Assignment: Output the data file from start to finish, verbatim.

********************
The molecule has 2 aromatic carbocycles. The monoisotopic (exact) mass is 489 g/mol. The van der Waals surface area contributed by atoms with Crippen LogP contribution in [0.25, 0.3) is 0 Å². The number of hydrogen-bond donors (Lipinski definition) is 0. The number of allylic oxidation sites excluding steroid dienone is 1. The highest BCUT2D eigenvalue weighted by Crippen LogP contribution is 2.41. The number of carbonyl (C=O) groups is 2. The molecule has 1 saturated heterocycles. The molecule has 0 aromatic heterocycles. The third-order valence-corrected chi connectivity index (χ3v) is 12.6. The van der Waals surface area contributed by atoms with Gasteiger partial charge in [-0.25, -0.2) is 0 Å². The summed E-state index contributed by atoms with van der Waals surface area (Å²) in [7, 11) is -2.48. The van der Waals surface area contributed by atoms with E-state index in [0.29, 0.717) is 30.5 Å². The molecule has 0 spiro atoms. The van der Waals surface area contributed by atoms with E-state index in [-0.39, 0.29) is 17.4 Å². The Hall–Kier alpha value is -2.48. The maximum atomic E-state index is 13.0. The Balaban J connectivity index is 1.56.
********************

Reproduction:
The molecule has 2 aromatic carbocycles. The monoisotopic (exact) mass is 489 g/mol. The van der Waals surface area contributed by atoms with Crippen LogP contribution in [0.25, 0.3) is 0 Å². The number of hydrogen-bond donors (Lipinski definition) is 0. The number of allylic oxidation sites excluding steroid dienone is 1. The highest BCUT2D eigenvalue weighted by Crippen LogP contribution is 2.41. The number of carbonyl (C=O) groups is 2. The molecule has 1 saturated heterocycles. The molecule has 0 aromatic heterocycles. The third-order valence-corrected chi connectivity index (χ3v) is 12.6. The van der Waals surface area contributed by atoms with Gasteiger partial charge in [-0.25, -0.2) is 0 Å². The summed E-state index contributed by atoms with van der Waals surface area (Å²) in [7, 11) is -2.48. The van der Waals surface area contributed by atoms with E-state index in [0.29, 0.717) is 30.5 Å². The molecule has 0 spiro atoms. The van der Waals surface area contributed by atoms with E-state index in [-0.39, 0.29) is 17.4 Å². The Hall–Kier alpha value is -2.48. The maximum atomic E-state index is 13.0. The Balaban J connectivity index is 1.56.